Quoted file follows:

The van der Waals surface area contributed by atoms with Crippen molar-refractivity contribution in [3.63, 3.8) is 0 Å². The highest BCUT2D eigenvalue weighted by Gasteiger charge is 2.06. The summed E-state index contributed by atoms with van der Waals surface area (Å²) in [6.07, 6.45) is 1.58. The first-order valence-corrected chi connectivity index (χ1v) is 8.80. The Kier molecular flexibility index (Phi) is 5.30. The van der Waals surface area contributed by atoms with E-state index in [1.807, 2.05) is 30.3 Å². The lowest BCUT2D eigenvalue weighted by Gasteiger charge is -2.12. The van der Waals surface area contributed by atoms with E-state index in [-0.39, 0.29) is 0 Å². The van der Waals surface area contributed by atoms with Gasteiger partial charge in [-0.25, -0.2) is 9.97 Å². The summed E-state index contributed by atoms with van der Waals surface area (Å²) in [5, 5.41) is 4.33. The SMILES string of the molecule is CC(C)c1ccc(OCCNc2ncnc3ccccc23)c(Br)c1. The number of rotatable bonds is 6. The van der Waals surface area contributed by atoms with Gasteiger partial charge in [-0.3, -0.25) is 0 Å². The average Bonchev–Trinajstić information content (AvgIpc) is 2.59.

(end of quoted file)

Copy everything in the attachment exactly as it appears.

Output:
The van der Waals surface area contributed by atoms with Crippen molar-refractivity contribution in [3.63, 3.8) is 0 Å². The highest BCUT2D eigenvalue weighted by Gasteiger charge is 2.06. The summed E-state index contributed by atoms with van der Waals surface area (Å²) in [6.07, 6.45) is 1.58. The first-order valence-corrected chi connectivity index (χ1v) is 8.80. The Kier molecular flexibility index (Phi) is 5.30. The van der Waals surface area contributed by atoms with E-state index in [1.807, 2.05) is 30.3 Å². The lowest BCUT2D eigenvalue weighted by Gasteiger charge is -2.12. The van der Waals surface area contributed by atoms with E-state index in [-0.39, 0.29) is 0 Å². The van der Waals surface area contributed by atoms with Gasteiger partial charge in [-0.25, -0.2) is 9.97 Å². The summed E-state index contributed by atoms with van der Waals surface area (Å²) in [5, 5.41) is 4.33. The SMILES string of the molecule is CC(C)c1ccc(OCCNc2ncnc3ccccc23)c(Br)c1. The number of rotatable bonds is 6. The van der Waals surface area contributed by atoms with Gasteiger partial charge in [-0.3, -0.25) is 0 Å². The average Bonchev–Trinajstić information content (AvgIpc) is 2.59.